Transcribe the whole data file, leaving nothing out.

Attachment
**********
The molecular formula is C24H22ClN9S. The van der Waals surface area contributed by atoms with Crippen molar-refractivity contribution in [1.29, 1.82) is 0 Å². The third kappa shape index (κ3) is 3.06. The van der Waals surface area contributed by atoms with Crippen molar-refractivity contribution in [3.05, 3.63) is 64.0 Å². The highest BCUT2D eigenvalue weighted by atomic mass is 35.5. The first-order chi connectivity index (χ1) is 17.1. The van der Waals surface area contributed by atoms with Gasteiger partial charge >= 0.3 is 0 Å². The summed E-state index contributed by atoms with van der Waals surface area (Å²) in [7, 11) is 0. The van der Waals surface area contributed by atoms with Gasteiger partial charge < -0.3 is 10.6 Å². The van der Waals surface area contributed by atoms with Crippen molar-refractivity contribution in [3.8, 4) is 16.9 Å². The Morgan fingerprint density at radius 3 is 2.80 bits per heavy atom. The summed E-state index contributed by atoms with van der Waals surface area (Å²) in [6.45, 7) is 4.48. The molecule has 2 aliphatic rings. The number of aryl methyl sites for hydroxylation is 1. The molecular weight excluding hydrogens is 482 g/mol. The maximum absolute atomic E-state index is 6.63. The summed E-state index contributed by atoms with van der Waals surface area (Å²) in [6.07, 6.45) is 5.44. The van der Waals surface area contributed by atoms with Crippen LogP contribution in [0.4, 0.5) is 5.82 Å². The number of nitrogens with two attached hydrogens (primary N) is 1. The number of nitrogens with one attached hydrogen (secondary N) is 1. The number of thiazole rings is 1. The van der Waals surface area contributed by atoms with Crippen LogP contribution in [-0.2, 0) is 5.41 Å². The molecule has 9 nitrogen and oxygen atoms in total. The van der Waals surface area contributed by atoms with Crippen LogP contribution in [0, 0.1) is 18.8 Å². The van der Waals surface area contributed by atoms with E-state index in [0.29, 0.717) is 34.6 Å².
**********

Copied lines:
The molecular formula is C24H22ClN9S. The van der Waals surface area contributed by atoms with Crippen molar-refractivity contribution in [1.29, 1.82) is 0 Å². The third kappa shape index (κ3) is 3.06. The van der Waals surface area contributed by atoms with Crippen molar-refractivity contribution in [3.05, 3.63) is 64.0 Å². The highest BCUT2D eigenvalue weighted by atomic mass is 35.5. The first-order chi connectivity index (χ1) is 17.1. The van der Waals surface area contributed by atoms with Gasteiger partial charge >= 0.3 is 0 Å². The summed E-state index contributed by atoms with van der Waals surface area (Å²) in [7, 11) is 0. The van der Waals surface area contributed by atoms with Gasteiger partial charge < -0.3 is 10.6 Å². The van der Waals surface area contributed by atoms with Crippen molar-refractivity contribution in [3.8, 4) is 16.9 Å². The Morgan fingerprint density at radius 3 is 2.80 bits per heavy atom. The summed E-state index contributed by atoms with van der Waals surface area (Å²) in [6.45, 7) is 4.48. The molecule has 2 aliphatic rings. The number of aryl methyl sites for hydroxylation is 1. The molecular weight excluding hydrogens is 482 g/mol. The maximum absolute atomic E-state index is 6.63. The summed E-state index contributed by atoms with van der Waals surface area (Å²) in [6.07, 6.45) is 5.44. The van der Waals surface area contributed by atoms with Crippen LogP contribution in [0.4, 0.5) is 5.82 Å². The number of nitrogens with two attached hydrogens (primary N) is 1. The number of nitrogens with one attached hydrogen (secondary N) is 1. The number of thiazole rings is 1. The van der Waals surface area contributed by atoms with Crippen LogP contribution in [-0.2, 0) is 5.41 Å². The molecule has 9 nitrogen and oxygen atoms in total. The van der Waals surface area contributed by atoms with Crippen LogP contribution in [0, 0.1) is 18.8 Å². The van der Waals surface area contributed by atoms with E-state index in [0.29, 0.717) is 34.6 Å².